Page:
- Create sub page: The sub page makes a copy of the section page (a.k.a top level page) and applies the banner image or color to the new sub page. This can be a time-saver, especially when you have an image banner for the title.
Consider hiding a page from navigation when you need to deny access to others. While content can still be searched for, it is more difficult.
Tip #3 – Add New Content in Sections
Ready to add content to your new Google Sites page? The symbol with the page and plus sign make adding content easy. While I would rather duplicate a page or create a sub page since it places the page in your hierarchy of pages, you can use the add page symbol. The add page symbol will place your new page at the bottom; then you will need to drag it up to place it in the right section. To save time, add content in the appropriate section.
Did You Know? Avoid scrolling to find pages to link to. When creating work on a new Google Sites page that links to other pages, you will find yourself scrolling through many pages to find the pages to link to, even if you have everything organized in sections. One way to minimize scrolling involves temporarily moving the section to immediately beneath the Home page. This eliminates scrolling through all the other content in your Sites website without changing the website address for that section or nested pages. When done, you can move the section to where you had it before (in alpha order, for example).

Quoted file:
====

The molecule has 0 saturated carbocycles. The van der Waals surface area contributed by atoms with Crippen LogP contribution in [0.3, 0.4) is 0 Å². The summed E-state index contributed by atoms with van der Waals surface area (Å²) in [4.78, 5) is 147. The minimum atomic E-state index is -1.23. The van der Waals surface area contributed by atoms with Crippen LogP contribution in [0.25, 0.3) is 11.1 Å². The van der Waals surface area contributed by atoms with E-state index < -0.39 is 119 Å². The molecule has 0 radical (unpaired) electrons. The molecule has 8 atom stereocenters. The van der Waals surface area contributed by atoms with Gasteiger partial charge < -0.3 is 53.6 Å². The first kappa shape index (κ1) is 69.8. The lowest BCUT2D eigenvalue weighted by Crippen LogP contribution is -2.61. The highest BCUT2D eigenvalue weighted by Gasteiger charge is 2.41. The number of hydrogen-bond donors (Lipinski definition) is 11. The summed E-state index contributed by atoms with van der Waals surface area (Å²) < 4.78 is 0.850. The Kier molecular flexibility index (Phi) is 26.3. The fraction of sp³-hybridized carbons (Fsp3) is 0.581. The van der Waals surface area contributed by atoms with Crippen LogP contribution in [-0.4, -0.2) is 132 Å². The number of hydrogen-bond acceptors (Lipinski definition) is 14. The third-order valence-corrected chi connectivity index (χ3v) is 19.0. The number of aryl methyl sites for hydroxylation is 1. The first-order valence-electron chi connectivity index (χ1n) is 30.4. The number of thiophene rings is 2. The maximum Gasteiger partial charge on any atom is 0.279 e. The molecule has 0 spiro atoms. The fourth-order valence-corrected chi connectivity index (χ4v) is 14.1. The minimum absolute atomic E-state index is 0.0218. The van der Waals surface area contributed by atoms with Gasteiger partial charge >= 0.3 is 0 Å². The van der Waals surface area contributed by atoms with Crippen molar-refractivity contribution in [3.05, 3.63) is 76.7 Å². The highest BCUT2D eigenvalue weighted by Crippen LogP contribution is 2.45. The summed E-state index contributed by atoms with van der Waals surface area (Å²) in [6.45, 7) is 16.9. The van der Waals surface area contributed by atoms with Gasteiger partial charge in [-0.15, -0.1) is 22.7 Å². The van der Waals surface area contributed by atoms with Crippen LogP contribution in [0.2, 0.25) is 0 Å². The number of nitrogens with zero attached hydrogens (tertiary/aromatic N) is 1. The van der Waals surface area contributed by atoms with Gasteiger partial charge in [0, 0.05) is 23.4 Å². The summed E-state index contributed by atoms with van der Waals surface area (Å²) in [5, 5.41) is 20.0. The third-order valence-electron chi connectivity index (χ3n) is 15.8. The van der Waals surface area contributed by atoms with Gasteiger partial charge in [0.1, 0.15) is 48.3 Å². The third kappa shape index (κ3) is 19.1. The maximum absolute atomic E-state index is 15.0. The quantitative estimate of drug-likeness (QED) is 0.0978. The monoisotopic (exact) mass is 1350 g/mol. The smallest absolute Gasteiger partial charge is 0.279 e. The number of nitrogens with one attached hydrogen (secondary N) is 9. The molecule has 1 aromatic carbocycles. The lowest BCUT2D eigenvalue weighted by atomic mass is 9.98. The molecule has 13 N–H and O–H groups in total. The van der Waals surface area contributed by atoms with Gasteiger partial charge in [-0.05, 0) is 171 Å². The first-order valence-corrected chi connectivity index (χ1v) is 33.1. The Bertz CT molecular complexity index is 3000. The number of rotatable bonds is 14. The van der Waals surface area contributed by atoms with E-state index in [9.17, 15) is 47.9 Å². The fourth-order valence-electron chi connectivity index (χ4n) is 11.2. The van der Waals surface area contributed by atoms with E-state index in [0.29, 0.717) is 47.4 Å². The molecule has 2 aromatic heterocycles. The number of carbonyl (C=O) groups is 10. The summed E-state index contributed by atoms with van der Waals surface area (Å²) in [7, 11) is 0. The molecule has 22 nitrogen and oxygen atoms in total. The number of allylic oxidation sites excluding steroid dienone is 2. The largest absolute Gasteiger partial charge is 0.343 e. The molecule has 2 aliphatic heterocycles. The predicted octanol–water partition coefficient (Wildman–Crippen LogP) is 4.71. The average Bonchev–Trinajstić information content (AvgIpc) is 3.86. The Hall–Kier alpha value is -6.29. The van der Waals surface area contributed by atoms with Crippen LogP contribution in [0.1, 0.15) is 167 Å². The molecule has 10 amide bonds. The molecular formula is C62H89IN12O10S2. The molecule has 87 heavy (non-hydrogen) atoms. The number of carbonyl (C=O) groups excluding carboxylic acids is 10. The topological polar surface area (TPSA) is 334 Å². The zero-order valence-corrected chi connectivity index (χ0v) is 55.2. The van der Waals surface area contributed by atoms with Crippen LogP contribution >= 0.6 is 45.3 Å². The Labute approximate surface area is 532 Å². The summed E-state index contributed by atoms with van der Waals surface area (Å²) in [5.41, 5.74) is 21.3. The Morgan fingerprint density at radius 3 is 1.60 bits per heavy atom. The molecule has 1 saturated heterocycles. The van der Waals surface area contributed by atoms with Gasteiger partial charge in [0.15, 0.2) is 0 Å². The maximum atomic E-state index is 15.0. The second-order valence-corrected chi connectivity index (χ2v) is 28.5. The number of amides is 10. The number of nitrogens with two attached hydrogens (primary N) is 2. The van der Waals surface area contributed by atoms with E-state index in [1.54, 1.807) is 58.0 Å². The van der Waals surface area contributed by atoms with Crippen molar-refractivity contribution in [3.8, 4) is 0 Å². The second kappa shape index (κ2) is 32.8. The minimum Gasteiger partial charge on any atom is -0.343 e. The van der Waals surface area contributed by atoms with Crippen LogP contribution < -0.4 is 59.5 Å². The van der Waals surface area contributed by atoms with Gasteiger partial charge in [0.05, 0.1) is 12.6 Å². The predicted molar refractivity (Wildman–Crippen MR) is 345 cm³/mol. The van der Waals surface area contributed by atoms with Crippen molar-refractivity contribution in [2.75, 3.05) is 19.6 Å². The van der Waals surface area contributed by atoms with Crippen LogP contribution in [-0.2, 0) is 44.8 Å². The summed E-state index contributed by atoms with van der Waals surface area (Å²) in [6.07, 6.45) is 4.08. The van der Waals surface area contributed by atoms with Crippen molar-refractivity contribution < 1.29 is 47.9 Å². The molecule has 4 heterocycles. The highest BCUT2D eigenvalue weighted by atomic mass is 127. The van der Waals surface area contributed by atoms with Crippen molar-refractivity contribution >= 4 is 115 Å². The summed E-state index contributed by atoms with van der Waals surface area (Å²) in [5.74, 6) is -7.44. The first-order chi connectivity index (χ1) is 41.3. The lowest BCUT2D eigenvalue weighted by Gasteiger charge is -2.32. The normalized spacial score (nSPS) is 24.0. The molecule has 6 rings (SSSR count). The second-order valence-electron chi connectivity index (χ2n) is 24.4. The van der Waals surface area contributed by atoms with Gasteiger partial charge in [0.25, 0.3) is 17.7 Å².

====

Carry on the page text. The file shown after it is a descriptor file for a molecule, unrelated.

For example, is it Apple, Google, or Microsoft content? Maybe it’s a workshop or webinar. Map out your Google Sites ahead of time, if possible. More suggestions for adding content:
- Create a standard banner for your sections. This assists visitors to a site to recognize their location in a section. For example, I have a standard image that I use for all my Mini-Lesson pages. These pages provide step-by-step instructions on how to accomplish a task.
- Embed content from other sites. Have a video? Put it on YouTube or Google Drive, then paste the link while viewing the page. This will make adding video content easy. Use Padlet? Take a snapshot of your Padlet and then link the image, as well as referring text, to the Padlet.
- Copy-and-paste content across Sites. You can copy-and-paste content from one new Sites to another in sections. The trick to this is ensuring the site has been shared with you. If not, you will encounter permission errors with images (image will fail to upload). This makes copying entire sections (which appear highlighted in blue when selected, as shown below) of a Google Sites (Google Suites for Education) to a personal Google Sites (or vice versa) an easy process.
As with any web page, remember to keep your images small in size. You can usually resize a picture, then take a screenshot to make it smaller. On Windows, I like to use PixResizer program to get images down to quick loading size.
Google Sites Tips
There are many more new Google Sites tips forthcoming. What are some of the ways you have found to streamline your workflows in the new Google Sites?